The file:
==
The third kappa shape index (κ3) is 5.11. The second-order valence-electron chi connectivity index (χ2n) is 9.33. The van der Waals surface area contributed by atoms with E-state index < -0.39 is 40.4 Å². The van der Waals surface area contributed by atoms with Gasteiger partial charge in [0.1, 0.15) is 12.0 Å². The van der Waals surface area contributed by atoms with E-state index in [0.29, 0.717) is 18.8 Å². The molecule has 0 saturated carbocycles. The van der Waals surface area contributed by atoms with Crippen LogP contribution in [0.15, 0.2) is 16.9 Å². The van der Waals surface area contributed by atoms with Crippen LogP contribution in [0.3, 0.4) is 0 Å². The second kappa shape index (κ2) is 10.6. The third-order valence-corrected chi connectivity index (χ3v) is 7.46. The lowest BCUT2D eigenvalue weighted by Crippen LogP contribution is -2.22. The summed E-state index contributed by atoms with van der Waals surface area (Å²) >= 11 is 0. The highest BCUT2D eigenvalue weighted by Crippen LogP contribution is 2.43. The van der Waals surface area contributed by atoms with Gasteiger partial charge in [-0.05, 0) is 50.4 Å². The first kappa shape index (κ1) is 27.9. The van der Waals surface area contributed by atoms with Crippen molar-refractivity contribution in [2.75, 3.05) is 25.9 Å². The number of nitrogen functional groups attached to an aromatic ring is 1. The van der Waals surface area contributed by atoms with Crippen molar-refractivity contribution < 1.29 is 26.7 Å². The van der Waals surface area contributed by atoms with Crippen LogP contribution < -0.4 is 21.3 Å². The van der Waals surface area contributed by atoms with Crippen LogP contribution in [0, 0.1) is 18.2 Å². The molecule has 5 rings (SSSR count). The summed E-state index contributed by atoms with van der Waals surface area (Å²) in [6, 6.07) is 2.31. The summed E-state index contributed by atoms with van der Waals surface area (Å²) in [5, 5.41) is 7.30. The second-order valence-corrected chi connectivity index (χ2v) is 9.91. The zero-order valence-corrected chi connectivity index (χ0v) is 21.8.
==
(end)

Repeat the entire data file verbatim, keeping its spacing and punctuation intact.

The third kappa shape index (κ3) is 5.11. The second-order valence-electron chi connectivity index (χ2n) is 9.33. The van der Waals surface area contributed by atoms with E-state index < -0.39 is 40.4 Å². The van der Waals surface area contributed by atoms with Gasteiger partial charge in [0.1, 0.15) is 12.0 Å². The van der Waals surface area contributed by atoms with E-state index in [0.29, 0.717) is 18.8 Å². The molecule has 0 saturated carbocycles. The van der Waals surface area contributed by atoms with Crippen LogP contribution in [0.15, 0.2) is 16.9 Å². The van der Waals surface area contributed by atoms with Crippen LogP contribution in [0.3, 0.4) is 0 Å². The second kappa shape index (κ2) is 10.6. The third-order valence-corrected chi connectivity index (χ3v) is 7.46. The lowest BCUT2D eigenvalue weighted by Crippen LogP contribution is -2.22. The summed E-state index contributed by atoms with van der Waals surface area (Å²) >= 11 is 0. The highest BCUT2D eigenvalue weighted by Crippen LogP contribution is 2.43. The van der Waals surface area contributed by atoms with Gasteiger partial charge in [-0.05, 0) is 50.4 Å². The first kappa shape index (κ1) is 27.9. The van der Waals surface area contributed by atoms with Crippen molar-refractivity contribution in [2.75, 3.05) is 25.9 Å². The number of nitrogen functional groups attached to an aromatic ring is 1. The van der Waals surface area contributed by atoms with Crippen molar-refractivity contribution < 1.29 is 26.7 Å². The van der Waals surface area contributed by atoms with Crippen LogP contribution < -0.4 is 21.3 Å². The van der Waals surface area contributed by atoms with Crippen LogP contribution in [0, 0.1) is 18.2 Å². The molecule has 5 rings (SSSR count). The summed E-state index contributed by atoms with van der Waals surface area (Å²) in [6, 6.07) is 2.31. The summed E-state index contributed by atoms with van der Waals surface area (Å²) in [5, 5.41) is 7.30. The second-order valence-corrected chi connectivity index (χ2v) is 9.91. The zero-order valence-corrected chi connectivity index (χ0v) is 21.8.